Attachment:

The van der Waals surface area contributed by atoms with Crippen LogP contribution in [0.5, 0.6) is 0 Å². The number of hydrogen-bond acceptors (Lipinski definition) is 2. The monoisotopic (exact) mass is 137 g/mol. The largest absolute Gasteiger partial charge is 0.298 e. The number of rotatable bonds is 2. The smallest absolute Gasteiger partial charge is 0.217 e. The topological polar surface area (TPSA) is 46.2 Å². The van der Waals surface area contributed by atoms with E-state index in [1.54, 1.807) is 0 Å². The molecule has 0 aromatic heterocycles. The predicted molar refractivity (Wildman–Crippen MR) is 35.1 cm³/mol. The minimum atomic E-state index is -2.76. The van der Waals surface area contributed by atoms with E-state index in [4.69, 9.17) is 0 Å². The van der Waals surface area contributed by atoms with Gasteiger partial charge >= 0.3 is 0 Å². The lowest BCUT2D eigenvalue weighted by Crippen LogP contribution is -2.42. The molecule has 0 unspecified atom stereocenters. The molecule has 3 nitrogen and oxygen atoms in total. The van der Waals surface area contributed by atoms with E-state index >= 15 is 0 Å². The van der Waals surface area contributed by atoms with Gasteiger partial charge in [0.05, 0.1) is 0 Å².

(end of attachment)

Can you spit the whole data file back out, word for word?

The van der Waals surface area contributed by atoms with Crippen LogP contribution in [0.5, 0.6) is 0 Å². The number of hydrogen-bond acceptors (Lipinski definition) is 2. The monoisotopic (exact) mass is 137 g/mol. The largest absolute Gasteiger partial charge is 0.298 e. The number of rotatable bonds is 2. The smallest absolute Gasteiger partial charge is 0.217 e. The topological polar surface area (TPSA) is 46.2 Å². The van der Waals surface area contributed by atoms with E-state index in [1.54, 1.807) is 0 Å². The molecule has 0 aromatic heterocycles. The predicted molar refractivity (Wildman–Crippen MR) is 35.1 cm³/mol. The minimum atomic E-state index is -2.76. The van der Waals surface area contributed by atoms with E-state index in [4.69, 9.17) is 0 Å². The van der Waals surface area contributed by atoms with Gasteiger partial charge >= 0.3 is 0 Å². The lowest BCUT2D eigenvalue weighted by Crippen LogP contribution is -2.42. The molecule has 0 unspecified atom stereocenters. The molecule has 3 nitrogen and oxygen atoms in total. The van der Waals surface area contributed by atoms with E-state index >= 15 is 0 Å². The van der Waals surface area contributed by atoms with Gasteiger partial charge in [0.05, 0.1) is 0 Å².